Updated: January 2, 2021 7:47:40 am
In line with trends in the broader economy, data on government finances, released by the Controller General of Accounts on Thursday, suggests that the recovery in central government finances is beginning to gather momentum. Four broad trends emerge. First, the Centre’s gross tax collections rose for the second straight month in November, with the pace of expansion actually accelerating. Second, while the collections were driven by indirect taxes, the uptick was more broad-based, with personal income tax collections also witnessing healthy growth. Third, the improvement in tax collections is in stark contrast to the continuing sluggishness of the Centre’s proceeds from disinvestment. Fourth, with greater revenue visibility, government spending picked up pace in November, imparting a positive impulse to the economy.
At the aggregate level, the Centre’s gross tax collections grew by a healthy 23 per cent in November, up from 16.9 per cent in October. Much of this rise was driven by indirect taxes which grew by a healthy 27.2 per cent in November, up from 23.6 per cent in the previous month. GST collections have now touched an all-time high in December. Under direct taxes, while personal income taxes continue to show healthy growth, corporate tax collections remain subdued. The latter, though, are likely to witness an uptick once the base effect kicks in in the coming months. However, despite this uptick, gross tax revenue at the end of November remained Rs 1.48 lakh crore below last year’s level. Further, collections from disinvestment continue to remain a matter of concern — as against a budgeted target of Rs 2.1 lakh crore, proceeds from disinvestment proceeds have so far added up to a mere Rs 13,843 crore. While the disinvestment process of entities like Air India and BPCL appears to be gaining traction, it is unlikely that the stake sales will be completed by the end of the current financial year, implying a huge shortfall against budgeted expectations.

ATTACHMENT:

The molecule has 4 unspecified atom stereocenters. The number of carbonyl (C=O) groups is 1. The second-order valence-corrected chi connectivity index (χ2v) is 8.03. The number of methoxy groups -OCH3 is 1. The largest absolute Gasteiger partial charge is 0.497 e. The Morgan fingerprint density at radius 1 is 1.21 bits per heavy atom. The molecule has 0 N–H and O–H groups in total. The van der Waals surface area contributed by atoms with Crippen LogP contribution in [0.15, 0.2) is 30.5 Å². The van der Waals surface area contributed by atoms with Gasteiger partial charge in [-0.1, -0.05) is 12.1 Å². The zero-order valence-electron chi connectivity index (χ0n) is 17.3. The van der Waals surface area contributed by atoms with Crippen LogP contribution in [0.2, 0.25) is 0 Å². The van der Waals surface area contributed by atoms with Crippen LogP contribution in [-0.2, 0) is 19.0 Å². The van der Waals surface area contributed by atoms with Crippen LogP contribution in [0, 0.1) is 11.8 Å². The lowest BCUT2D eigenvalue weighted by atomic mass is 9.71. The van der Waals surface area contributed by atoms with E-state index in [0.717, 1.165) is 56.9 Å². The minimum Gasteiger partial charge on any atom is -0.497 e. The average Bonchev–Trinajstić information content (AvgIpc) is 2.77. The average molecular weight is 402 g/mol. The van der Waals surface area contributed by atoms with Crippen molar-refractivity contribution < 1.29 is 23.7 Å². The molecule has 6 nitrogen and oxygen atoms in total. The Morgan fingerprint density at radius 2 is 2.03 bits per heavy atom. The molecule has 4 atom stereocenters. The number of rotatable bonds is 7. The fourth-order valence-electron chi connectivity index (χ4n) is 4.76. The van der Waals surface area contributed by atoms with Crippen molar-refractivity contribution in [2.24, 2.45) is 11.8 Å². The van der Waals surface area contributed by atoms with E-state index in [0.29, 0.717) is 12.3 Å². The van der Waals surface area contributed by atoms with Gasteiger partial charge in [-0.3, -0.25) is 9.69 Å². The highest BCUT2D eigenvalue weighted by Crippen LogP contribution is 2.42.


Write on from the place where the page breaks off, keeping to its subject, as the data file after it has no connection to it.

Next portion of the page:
Greater revenue visibility has helped impart a push to the Centre’s spending. Spending was up 48 per cent in November, with both revenue (excluding interest payments) and capital spending witnessing a massive increase, reversing the curtailment of the previous months. In fact, so far in the third quarter (October-November), central government spending is up 22.4 per cent, after contracting by 15.6 per cent in the second quarter, imparting an expansionary impulse to the economy. However, it needs to be pointed out that cumulative government spending over the April-November period has grown by a mere 4.7 per cent, notwithstanding the announcements of various support measures by the government. In fact, actual spending is significantly lower than the 12.7 per cent growth assumed in the budget. Even meeting the budgeted expenditure levels now translates to a 30 per cent increase in spending in the last four months of the financial year, providing a much-needed fillip to the economy.
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